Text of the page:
A few trends that this author is currently researching involves: RFID tags, GPS technology, and online gaming. These technologies are very popular (and are here to stay) but still have not been widely “adopted” just yet. Both RFID and GPS technologies will definitely benefit from some kind of “double merit” scenario going forward. The fact that Wal-Mart has also adopted RFID technology is further proof. As for online gaming, the widespread adoption of this phenomenon will not occur until the broadband connections become faster and more mobile (which may occur with the widespread roll-out of the WiMax technology) – even though the cost of playing games online is already relatively low today. That makes it a little bit more difficult, but there is no doubt in this author's mind that online gaming will eventually replace the TV and the cinemas as the main form of entertainment around the world. In the future, major companies can even advertise or sell their services on some of these “alternative realities” – something that many companies have already been doing in popular movies. The trouble with all this is, as always, identifying the companies that will benefit from these “double merit” scenarios. GM was king in the 1920s. Dell was king in the 1990s. Is there even a playable trend during this decade? Does Starbucks qualify? Carnival Cruises obviously does not qualify – unless one can start building those cruise liners with carbon nanotubes and refit the engines with hydrogen fuel cells (thus further driving down costs). How about SmartCode – an Israeli company that is currently selling five-cent EPC RFID tags? Or CME – as both the rise in incomes (and thus, a rise in financial education) and a drop in transaction costs should mean a continuing exponential increase in demand for financial derivative contracts?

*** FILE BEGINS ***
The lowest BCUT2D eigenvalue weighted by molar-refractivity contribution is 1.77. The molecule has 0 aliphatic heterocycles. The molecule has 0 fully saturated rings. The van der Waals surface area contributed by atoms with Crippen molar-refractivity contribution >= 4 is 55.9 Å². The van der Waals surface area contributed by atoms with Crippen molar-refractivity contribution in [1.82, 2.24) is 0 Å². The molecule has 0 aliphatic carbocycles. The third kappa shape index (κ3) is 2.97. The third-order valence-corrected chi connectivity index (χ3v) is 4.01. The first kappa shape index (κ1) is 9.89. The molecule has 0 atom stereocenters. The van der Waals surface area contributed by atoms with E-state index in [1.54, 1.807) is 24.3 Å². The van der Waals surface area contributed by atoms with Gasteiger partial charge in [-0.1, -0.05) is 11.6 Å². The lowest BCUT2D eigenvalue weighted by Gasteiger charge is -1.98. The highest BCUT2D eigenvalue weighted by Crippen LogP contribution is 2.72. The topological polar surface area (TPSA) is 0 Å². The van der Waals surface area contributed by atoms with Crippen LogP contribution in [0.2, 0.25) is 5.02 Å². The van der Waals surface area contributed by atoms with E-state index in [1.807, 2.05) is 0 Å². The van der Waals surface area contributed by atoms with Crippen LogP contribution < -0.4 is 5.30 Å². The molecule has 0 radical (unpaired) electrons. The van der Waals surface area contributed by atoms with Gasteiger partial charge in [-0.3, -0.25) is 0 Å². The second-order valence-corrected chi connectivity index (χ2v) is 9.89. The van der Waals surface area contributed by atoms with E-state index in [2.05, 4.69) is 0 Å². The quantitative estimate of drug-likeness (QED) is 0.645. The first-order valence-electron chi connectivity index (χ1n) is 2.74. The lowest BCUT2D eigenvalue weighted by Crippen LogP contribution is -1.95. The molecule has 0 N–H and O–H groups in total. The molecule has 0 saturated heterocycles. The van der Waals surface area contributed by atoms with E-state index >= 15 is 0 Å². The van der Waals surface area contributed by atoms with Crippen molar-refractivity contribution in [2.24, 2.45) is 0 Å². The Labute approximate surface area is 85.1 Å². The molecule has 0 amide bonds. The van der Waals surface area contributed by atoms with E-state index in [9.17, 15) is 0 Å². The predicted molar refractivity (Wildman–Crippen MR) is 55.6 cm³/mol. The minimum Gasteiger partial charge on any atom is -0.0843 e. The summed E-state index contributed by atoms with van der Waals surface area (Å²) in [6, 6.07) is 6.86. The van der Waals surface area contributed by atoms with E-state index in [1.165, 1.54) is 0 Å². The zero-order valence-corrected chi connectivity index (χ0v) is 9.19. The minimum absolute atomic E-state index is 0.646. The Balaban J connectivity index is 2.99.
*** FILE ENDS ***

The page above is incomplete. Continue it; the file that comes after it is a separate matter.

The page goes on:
Let's now discuss the most recent action in the stock market. Following is from last weekend's commentary: First of all, readers should note that “the tape” is still very much split – with many large caps still underperforming while small and mid caps continue to power ahead. In our January 19, 2006 “Brand Name” update, we had discussed that bull markets do not last long when the major brand names do not confirm – and since that time, three of the top five U.S. brand names (MSFT, IBM, and INTC) have declined further – while the other two (KO and GE) have only gotten marginally better. At the same time, two of the fastest-growing brand names, Google and Apple, have also underperformed the market tremendously over the last six months. This is a significant divergence – and should definitely be taken into account by our readers, even as both the Dow Industrials and the Dow Transports continue to rally to new cyclical bull market highs. The $64-million question: Will the rallying Dow Industrials “pull” the U.S. brand names up, or will the U.S. brand names lead the broad market down? History suggests that before any change in leadership (such as from small caps to large caps), the market has always corrected. Will this time be different? As can be seen in our DJIA Timing System, our answer is “no” but we are willing to change our positions should we turn out to be wrong.